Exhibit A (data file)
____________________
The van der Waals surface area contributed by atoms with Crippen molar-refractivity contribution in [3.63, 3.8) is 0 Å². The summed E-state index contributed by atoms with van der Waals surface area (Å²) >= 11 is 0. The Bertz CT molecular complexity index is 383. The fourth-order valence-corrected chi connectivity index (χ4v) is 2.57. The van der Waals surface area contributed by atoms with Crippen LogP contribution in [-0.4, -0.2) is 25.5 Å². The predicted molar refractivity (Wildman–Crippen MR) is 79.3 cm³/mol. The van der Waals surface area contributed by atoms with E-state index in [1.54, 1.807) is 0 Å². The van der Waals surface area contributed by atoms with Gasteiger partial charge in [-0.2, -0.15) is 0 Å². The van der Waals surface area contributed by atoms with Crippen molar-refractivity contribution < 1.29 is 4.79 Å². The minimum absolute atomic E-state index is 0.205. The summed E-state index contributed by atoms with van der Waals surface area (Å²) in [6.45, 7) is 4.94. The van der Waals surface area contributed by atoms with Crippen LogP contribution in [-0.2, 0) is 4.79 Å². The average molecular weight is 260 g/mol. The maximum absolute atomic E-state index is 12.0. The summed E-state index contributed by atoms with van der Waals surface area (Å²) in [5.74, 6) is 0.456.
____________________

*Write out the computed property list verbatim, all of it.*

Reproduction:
The van der Waals surface area contributed by atoms with Crippen molar-refractivity contribution in [3.63, 3.8) is 0 Å². The summed E-state index contributed by atoms with van der Waals surface area (Å²) >= 11 is 0. The Bertz CT molecular complexity index is 383. The fourth-order valence-corrected chi connectivity index (χ4v) is 2.57. The van der Waals surface area contributed by atoms with Crippen LogP contribution in [-0.4, -0.2) is 25.5 Å². The predicted molar refractivity (Wildman–Crippen MR) is 79.3 cm³/mol. The van der Waals surface area contributed by atoms with E-state index in [1.54, 1.807) is 0 Å². The van der Waals surface area contributed by atoms with Gasteiger partial charge in [-0.2, -0.15) is 0 Å². The van der Waals surface area contributed by atoms with Crippen molar-refractivity contribution < 1.29 is 4.79 Å². The minimum absolute atomic E-state index is 0.205. The summed E-state index contributed by atoms with van der Waals surface area (Å²) in [6.45, 7) is 4.94. The van der Waals surface area contributed by atoms with Crippen LogP contribution in [-0.2, 0) is 4.79 Å². The average molecular weight is 260 g/mol. The maximum absolute atomic E-state index is 12.0. The summed E-state index contributed by atoms with van der Waals surface area (Å²) in [5.74, 6) is 0.456.